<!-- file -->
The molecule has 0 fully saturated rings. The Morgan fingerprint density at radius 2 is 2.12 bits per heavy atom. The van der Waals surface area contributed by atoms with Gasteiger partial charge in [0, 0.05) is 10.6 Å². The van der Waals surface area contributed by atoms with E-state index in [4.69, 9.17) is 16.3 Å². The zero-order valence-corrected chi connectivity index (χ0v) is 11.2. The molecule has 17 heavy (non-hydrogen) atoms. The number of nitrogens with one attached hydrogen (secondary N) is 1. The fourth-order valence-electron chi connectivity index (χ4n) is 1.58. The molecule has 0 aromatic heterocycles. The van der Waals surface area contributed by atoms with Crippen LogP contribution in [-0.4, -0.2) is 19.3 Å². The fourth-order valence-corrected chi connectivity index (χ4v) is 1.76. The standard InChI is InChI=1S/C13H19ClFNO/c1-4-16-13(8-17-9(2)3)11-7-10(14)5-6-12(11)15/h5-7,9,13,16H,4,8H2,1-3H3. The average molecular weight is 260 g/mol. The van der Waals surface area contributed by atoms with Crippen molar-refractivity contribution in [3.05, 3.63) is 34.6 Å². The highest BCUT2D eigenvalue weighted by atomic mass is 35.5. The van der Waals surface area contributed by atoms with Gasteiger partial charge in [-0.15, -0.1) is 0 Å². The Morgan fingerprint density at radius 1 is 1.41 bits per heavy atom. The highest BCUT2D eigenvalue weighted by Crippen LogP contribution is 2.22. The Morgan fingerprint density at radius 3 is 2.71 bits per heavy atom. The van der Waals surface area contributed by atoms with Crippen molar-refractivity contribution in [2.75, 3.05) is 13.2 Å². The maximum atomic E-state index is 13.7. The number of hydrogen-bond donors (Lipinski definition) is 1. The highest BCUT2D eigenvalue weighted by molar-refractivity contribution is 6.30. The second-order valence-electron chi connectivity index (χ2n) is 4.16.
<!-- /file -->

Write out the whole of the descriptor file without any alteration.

The molecule has 0 fully saturated rings. The Morgan fingerprint density at radius 2 is 2.12 bits per heavy atom. The van der Waals surface area contributed by atoms with Gasteiger partial charge in [0, 0.05) is 10.6 Å². The van der Waals surface area contributed by atoms with E-state index in [4.69, 9.17) is 16.3 Å². The zero-order valence-corrected chi connectivity index (χ0v) is 11.2. The molecule has 17 heavy (non-hydrogen) atoms. The number of nitrogens with one attached hydrogen (secondary N) is 1. The fourth-order valence-electron chi connectivity index (χ4n) is 1.58. The molecule has 0 aromatic heterocycles. The van der Waals surface area contributed by atoms with Crippen LogP contribution in [-0.4, -0.2) is 19.3 Å². The fourth-order valence-corrected chi connectivity index (χ4v) is 1.76. The standard InChI is InChI=1S/C13H19ClFNO/c1-4-16-13(8-17-9(2)3)11-7-10(14)5-6-12(11)15/h5-7,9,13,16H,4,8H2,1-3H3. The average molecular weight is 260 g/mol. The van der Waals surface area contributed by atoms with Crippen molar-refractivity contribution in [3.05, 3.63) is 34.6 Å². The highest BCUT2D eigenvalue weighted by atomic mass is 35.5. The van der Waals surface area contributed by atoms with Gasteiger partial charge in [-0.15, -0.1) is 0 Å². The Morgan fingerprint density at radius 1 is 1.41 bits per heavy atom. The highest BCUT2D eigenvalue weighted by Crippen LogP contribution is 2.22. The Morgan fingerprint density at radius 3 is 2.71 bits per heavy atom. The van der Waals surface area contributed by atoms with Crippen molar-refractivity contribution in [2.75, 3.05) is 13.2 Å². The maximum atomic E-state index is 13.7. The number of hydrogen-bond donors (Lipinski definition) is 1. The highest BCUT2D eigenvalue weighted by molar-refractivity contribution is 6.30. The second-order valence-electron chi connectivity index (χ2n) is 4.16.